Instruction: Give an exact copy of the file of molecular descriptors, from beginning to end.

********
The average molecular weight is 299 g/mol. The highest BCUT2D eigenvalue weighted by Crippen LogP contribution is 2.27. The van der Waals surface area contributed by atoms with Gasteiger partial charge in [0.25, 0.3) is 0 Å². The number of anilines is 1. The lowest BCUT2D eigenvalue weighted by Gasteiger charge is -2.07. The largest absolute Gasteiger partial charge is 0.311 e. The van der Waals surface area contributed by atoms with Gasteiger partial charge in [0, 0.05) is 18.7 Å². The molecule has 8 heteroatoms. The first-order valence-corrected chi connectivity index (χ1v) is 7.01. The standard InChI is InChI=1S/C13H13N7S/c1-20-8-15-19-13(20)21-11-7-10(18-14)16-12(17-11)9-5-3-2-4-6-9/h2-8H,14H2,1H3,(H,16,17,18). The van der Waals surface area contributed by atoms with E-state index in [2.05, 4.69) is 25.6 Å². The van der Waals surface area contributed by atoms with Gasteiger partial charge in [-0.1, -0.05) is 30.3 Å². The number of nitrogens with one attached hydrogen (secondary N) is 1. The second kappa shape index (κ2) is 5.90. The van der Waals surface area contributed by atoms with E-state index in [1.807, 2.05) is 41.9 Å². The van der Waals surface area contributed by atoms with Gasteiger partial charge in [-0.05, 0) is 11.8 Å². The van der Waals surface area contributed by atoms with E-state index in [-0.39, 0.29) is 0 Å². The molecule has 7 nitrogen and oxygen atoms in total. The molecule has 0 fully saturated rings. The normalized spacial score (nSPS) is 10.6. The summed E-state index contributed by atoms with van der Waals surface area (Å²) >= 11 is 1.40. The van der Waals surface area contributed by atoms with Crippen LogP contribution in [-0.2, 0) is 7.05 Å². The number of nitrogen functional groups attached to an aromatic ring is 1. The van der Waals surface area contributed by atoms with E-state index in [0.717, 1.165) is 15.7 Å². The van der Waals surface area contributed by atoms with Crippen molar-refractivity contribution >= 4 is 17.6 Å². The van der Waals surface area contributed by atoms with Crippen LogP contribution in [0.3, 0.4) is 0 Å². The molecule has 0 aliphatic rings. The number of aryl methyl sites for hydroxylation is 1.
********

The average molecular weight is 299 g/mol. The highest BCUT2D eigenvalue weighted by Crippen LogP contribution is 2.27. The van der Waals surface area contributed by atoms with Gasteiger partial charge in [0.25, 0.3) is 0 Å². The number of anilines is 1. The lowest BCUT2D eigenvalue weighted by Gasteiger charge is -2.07. The largest absolute Gasteiger partial charge is 0.311 e. The van der Waals surface area contributed by atoms with Gasteiger partial charge in [0, 0.05) is 18.7 Å². The molecule has 8 heteroatoms. The first-order valence-corrected chi connectivity index (χ1v) is 7.01. The standard InChI is InChI=1S/C13H13N7S/c1-20-8-15-19-13(20)21-11-7-10(18-14)16-12(17-11)9-5-3-2-4-6-9/h2-8H,14H2,1H3,(H,16,17,18). The van der Waals surface area contributed by atoms with E-state index in [2.05, 4.69) is 25.6 Å². The van der Waals surface area contributed by atoms with Gasteiger partial charge in [-0.1, -0.05) is 30.3 Å². The number of nitrogens with one attached hydrogen (secondary N) is 1. The second kappa shape index (κ2) is 5.90. The van der Waals surface area contributed by atoms with E-state index in [1.807, 2.05) is 41.9 Å². The van der Waals surface area contributed by atoms with Gasteiger partial charge in [-0.05, 0) is 11.8 Å². The van der Waals surface area contributed by atoms with E-state index in [-0.39, 0.29) is 0 Å². The molecule has 7 nitrogen and oxygen atoms in total. The molecule has 0 fully saturated rings. The normalized spacial score (nSPS) is 10.6. The summed E-state index contributed by atoms with van der Waals surface area (Å²) >= 11 is 1.40. The van der Waals surface area contributed by atoms with Crippen LogP contribution in [-0.2, 0) is 7.05 Å². The number of nitrogen functional groups attached to an aromatic ring is 1. The van der Waals surface area contributed by atoms with E-state index in [0.717, 1.165) is 15.7 Å². The van der Waals surface area contributed by atoms with Crippen molar-refractivity contribution >= 4 is 17.6 Å². The van der Waals surface area contributed by atoms with Crippen LogP contribution in [0.3, 0.4) is 0 Å². The molecule has 0 aliphatic rings. The number of aryl methyl sites for hydroxylation is 1.